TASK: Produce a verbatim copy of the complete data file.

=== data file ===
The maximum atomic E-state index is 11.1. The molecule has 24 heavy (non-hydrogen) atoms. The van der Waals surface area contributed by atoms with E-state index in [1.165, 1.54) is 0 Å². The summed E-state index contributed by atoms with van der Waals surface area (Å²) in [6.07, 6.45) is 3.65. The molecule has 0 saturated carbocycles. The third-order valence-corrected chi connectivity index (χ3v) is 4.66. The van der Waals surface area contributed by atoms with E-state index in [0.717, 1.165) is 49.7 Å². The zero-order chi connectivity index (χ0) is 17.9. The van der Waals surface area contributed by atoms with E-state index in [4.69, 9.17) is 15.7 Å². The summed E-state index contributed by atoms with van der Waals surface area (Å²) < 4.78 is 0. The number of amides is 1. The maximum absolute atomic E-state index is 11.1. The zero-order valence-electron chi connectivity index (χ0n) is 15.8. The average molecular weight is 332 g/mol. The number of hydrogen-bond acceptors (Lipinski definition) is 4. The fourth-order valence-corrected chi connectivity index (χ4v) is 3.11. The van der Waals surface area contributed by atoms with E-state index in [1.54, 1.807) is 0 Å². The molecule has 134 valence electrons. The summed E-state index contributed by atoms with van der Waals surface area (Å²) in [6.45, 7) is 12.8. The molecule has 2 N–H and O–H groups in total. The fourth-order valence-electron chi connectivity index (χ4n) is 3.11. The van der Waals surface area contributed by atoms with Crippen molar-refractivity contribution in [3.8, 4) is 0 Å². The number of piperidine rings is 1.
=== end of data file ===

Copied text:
The maximum atomic E-state index is 11.1. The molecule has 24 heavy (non-hydrogen) atoms. The van der Waals surface area contributed by atoms with E-state index in [1.165, 1.54) is 0 Å². The summed E-state index contributed by atoms with van der Waals surface area (Å²) in [6.07, 6.45) is 3.65. The molecule has 0 saturated carbocycles. The third-order valence-corrected chi connectivity index (χ3v) is 4.66. The van der Waals surface area contributed by atoms with E-state index in [0.717, 1.165) is 49.7 Å². The zero-order chi connectivity index (χ0) is 17.9. The van der Waals surface area contributed by atoms with E-state index in [4.69, 9.17) is 15.7 Å². The summed E-state index contributed by atoms with van der Waals surface area (Å²) < 4.78 is 0. The number of amides is 1. The maximum absolute atomic E-state index is 11.1. The zero-order valence-electron chi connectivity index (χ0n) is 15.8. The average molecular weight is 332 g/mol. The number of hydrogen-bond acceptors (Lipinski definition) is 4. The fourth-order valence-corrected chi connectivity index (χ4v) is 3.11. The van der Waals surface area contributed by atoms with E-state index in [1.54, 1.807) is 0 Å². The molecule has 134 valence electrons. The summed E-state index contributed by atoms with van der Waals surface area (Å²) in [6.45, 7) is 12.8. The molecule has 2 N–H and O–H groups in total. The fourth-order valence-electron chi connectivity index (χ4n) is 3.11. The van der Waals surface area contributed by atoms with Crippen molar-refractivity contribution in [3.8, 4) is 0 Å². The number of piperidine rings is 1.